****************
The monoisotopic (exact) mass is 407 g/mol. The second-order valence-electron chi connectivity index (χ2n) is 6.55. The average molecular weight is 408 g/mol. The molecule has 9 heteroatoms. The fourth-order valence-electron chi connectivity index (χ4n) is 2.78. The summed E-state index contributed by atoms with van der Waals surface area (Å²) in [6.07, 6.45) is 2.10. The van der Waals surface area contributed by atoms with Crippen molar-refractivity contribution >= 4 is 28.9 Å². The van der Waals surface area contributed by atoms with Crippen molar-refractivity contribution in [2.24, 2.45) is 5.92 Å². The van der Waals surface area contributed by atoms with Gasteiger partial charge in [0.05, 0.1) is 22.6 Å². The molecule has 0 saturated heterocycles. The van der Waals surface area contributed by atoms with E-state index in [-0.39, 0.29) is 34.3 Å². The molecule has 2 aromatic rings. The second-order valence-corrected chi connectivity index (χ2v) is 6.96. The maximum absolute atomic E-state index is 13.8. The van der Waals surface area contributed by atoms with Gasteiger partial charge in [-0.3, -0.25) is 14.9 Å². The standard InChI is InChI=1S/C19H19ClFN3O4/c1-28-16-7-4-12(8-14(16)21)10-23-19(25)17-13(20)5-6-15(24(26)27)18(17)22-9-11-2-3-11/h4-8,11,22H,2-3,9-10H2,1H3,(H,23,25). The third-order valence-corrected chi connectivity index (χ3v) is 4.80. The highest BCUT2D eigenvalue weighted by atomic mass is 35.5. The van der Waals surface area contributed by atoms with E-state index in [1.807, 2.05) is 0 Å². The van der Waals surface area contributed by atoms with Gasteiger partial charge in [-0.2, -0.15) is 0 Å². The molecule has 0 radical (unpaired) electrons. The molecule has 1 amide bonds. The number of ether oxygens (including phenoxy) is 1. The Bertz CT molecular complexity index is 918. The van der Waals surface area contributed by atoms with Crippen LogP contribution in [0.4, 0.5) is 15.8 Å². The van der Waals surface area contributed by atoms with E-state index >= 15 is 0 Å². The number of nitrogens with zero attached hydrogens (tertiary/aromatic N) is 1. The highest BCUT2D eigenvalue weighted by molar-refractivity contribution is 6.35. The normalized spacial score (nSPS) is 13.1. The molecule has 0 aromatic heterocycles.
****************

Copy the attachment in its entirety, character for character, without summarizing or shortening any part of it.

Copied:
The monoisotopic (exact) mass is 407 g/mol. The second-order valence-electron chi connectivity index (χ2n) is 6.55. The average molecular weight is 408 g/mol. The molecule has 9 heteroatoms. The fourth-order valence-electron chi connectivity index (χ4n) is 2.78. The summed E-state index contributed by atoms with van der Waals surface area (Å²) in [6.07, 6.45) is 2.10. The van der Waals surface area contributed by atoms with Crippen molar-refractivity contribution >= 4 is 28.9 Å². The van der Waals surface area contributed by atoms with Crippen molar-refractivity contribution in [2.24, 2.45) is 5.92 Å². The van der Waals surface area contributed by atoms with Gasteiger partial charge in [0.05, 0.1) is 22.6 Å². The molecule has 0 saturated heterocycles. The van der Waals surface area contributed by atoms with E-state index in [-0.39, 0.29) is 34.3 Å². The molecule has 2 aromatic rings. The second-order valence-corrected chi connectivity index (χ2v) is 6.96. The maximum absolute atomic E-state index is 13.8. The van der Waals surface area contributed by atoms with Gasteiger partial charge in [-0.3, -0.25) is 14.9 Å². The standard InChI is InChI=1S/C19H19ClFN3O4/c1-28-16-7-4-12(8-14(16)21)10-23-19(25)17-13(20)5-6-15(24(26)27)18(17)22-9-11-2-3-11/h4-8,11,22H,2-3,9-10H2,1H3,(H,23,25). The third-order valence-corrected chi connectivity index (χ3v) is 4.80. The highest BCUT2D eigenvalue weighted by atomic mass is 35.5. The van der Waals surface area contributed by atoms with E-state index in [1.807, 2.05) is 0 Å². The van der Waals surface area contributed by atoms with Gasteiger partial charge in [-0.2, -0.15) is 0 Å². The molecule has 0 radical (unpaired) electrons. The molecule has 1 amide bonds. The number of ether oxygens (including phenoxy) is 1. The Bertz CT molecular complexity index is 918. The van der Waals surface area contributed by atoms with Crippen LogP contribution in [0.4, 0.5) is 15.8 Å². The van der Waals surface area contributed by atoms with E-state index >= 15 is 0 Å². The number of nitrogens with zero attached hydrogens (tertiary/aromatic N) is 1. The highest BCUT2D eigenvalue weighted by molar-refractivity contribution is 6.35. The normalized spacial score (nSPS) is 13.1. The molecule has 0 aromatic heterocycles.